This March 22, 2013 file photo shows the exterior of the Internal Revenue Service building in Washington.
(USA TODAY) One Grand Blanc woman was so terrified by a supposed call from the IRS demanding money that she drove immediately to the bank while the aggressive caller remained on the cell phone.
But the frightened woman slyly handed the teller a note that said "Robbery in Progress."
The police arrived at the bank, according to Grand Blanc Detective Steve Hatfield, because the teller thought that's who she needed to call.
Once the scam was explained, the police officer then actually talked to the guy on the cell, Hatfield said. But the brazen con artist caller threatened to lock up the police officer if he didn't pay the back-due taxes.
We're looking at one whacked out tax-time telephone scam here. But it's a scam that's growing to be more pervasive, according to the Internal Revenue Service.
The IRS wants to make it clear that the IRS is not calling and demanding that anyone put money on a GreenDot card or other prepaid card, suggesting that you give the IRS your credit card number over the phone. Do not believe anyone who demands that you wire the IRS money, either.
And no, you're not going to lose your driver's license if you don't pay up.
"They're calling people up and telling them they're the IRS and threatening them," said Cindy Burnett, special agent and public information officer for the Department of Treasury IRS criminal investigation office in Traverse City.
The IRS said scammers have called taxpayers in nearly every state in the country.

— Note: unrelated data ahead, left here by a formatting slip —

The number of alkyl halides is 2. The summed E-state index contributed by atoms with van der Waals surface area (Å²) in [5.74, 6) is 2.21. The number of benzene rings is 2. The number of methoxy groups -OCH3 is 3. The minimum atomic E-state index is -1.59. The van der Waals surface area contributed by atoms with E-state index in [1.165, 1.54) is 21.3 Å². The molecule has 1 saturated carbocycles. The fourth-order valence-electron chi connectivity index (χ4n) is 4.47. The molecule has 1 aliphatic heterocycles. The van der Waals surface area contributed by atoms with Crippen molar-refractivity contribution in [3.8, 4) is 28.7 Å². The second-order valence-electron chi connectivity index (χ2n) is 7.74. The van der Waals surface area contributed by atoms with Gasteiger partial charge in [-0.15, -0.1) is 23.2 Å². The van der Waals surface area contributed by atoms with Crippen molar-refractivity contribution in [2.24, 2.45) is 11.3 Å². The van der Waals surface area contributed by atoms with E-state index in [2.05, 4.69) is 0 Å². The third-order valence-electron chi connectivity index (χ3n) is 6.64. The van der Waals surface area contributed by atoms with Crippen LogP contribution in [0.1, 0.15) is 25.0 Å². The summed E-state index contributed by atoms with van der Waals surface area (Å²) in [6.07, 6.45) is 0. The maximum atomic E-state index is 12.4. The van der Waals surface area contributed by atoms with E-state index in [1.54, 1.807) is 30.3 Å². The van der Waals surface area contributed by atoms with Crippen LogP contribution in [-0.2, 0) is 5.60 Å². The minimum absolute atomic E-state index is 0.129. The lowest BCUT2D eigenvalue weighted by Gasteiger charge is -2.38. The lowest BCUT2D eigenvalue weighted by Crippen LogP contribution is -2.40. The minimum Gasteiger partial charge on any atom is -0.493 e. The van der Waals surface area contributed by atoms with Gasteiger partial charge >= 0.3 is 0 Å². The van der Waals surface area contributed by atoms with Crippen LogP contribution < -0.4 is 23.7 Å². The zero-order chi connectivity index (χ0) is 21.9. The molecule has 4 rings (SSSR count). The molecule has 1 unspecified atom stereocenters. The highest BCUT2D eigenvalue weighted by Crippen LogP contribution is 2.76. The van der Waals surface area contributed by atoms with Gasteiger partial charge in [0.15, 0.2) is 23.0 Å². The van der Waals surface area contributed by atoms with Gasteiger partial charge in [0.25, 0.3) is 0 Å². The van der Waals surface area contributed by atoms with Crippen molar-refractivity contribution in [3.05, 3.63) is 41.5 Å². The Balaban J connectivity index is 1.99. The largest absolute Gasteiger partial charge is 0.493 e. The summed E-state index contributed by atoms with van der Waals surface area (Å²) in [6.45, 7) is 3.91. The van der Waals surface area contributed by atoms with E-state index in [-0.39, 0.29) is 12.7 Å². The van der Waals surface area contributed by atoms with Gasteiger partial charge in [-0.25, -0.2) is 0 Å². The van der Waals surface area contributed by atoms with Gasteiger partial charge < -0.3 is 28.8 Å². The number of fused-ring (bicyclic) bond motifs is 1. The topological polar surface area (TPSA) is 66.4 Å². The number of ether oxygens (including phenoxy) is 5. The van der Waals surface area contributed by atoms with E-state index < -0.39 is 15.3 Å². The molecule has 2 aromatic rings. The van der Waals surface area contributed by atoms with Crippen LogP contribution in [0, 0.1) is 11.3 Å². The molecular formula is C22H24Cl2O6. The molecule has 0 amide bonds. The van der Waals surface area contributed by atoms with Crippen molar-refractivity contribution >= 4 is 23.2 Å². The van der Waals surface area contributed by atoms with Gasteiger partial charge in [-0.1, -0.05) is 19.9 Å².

"They're hitting Michigan really hard," Burnett said.
Burnett heard of one case where a caller running a scam told a Michigan resident to pay the IRS by bringing a money order to a local gas station where the "IRS" would supposedly meet them.
One Troy resident received a morning call on Feb. 4 claiming to be from the IRS. The caller demanded that the man pay up and put $4,286.49 on a GreenDot prepaid card. The man left home to get the money but his wife was suspicious and called the Troy police. Once he was alerted about the scam, the man didn't buy the prepaid card or send any money.
The Grand Blanc Police Department received two other complaints in the past month or so about this scam, Hatfield said.
In late January, Hatfield said, one woman did end up sending about $3,500 via GreenDot prepaid cards for supposedly back-due taxes that her husband owed. The money was lost to fraudsters.
"It's gone," Hatfield said.
The IRS put out an earlier warning on this scam in the fall last year. But the scammers are making these calls now and the calls are likely to heat up as we move closer to the tax deadline April 15.
Some tell-tale signs of the scam: The scammers are targeting seniors or recent immigrants. The caller says the person owes money to the IRS and demands to be paid promptly. The taxpayer is told to go to the store to load cash onto a prepaid debit card or wire the cash. The person who buys a prepaid card may be asked to read the numbers over the phone so the money is immediately available to the con artist.
Once money is put on a prepaid card or wired, it's harder to track the con artists, who could be overseas.
Other signs: Caller ID might show an IRS number but that number is being spoofed and it's not a real IRS call. The scammers may give a fake name and a fake IRS badge number to sound more authentic.
And the fake IRS callers act like they have your file right there.
"The thing that's really terrifying is they have the last four digits of your Social Security number. They know your name," said Luis D. Garcia, a spokesman for the IRS in Detroit.
Some callers are extremely intimidating, too.
"They become verbally abusive. They use foul language. You're not going to get that from the IRS," Garcia said.
If you hang up, it's even possible you'd receive another call that might look like its from it's from the local police or the Secretary of State and involve someone threatening to revoke a driver's license or business license. Again, that's a follow up scam call that's designed to convince you to wire money.
The first IRS contact with taxpayers on a legitimate tax issue is likely to take place via a letter sent in the regular mail, not e-mail or a phone call.
Contact the IRS directly if you believe you have a tax issue at 800-829-1040.
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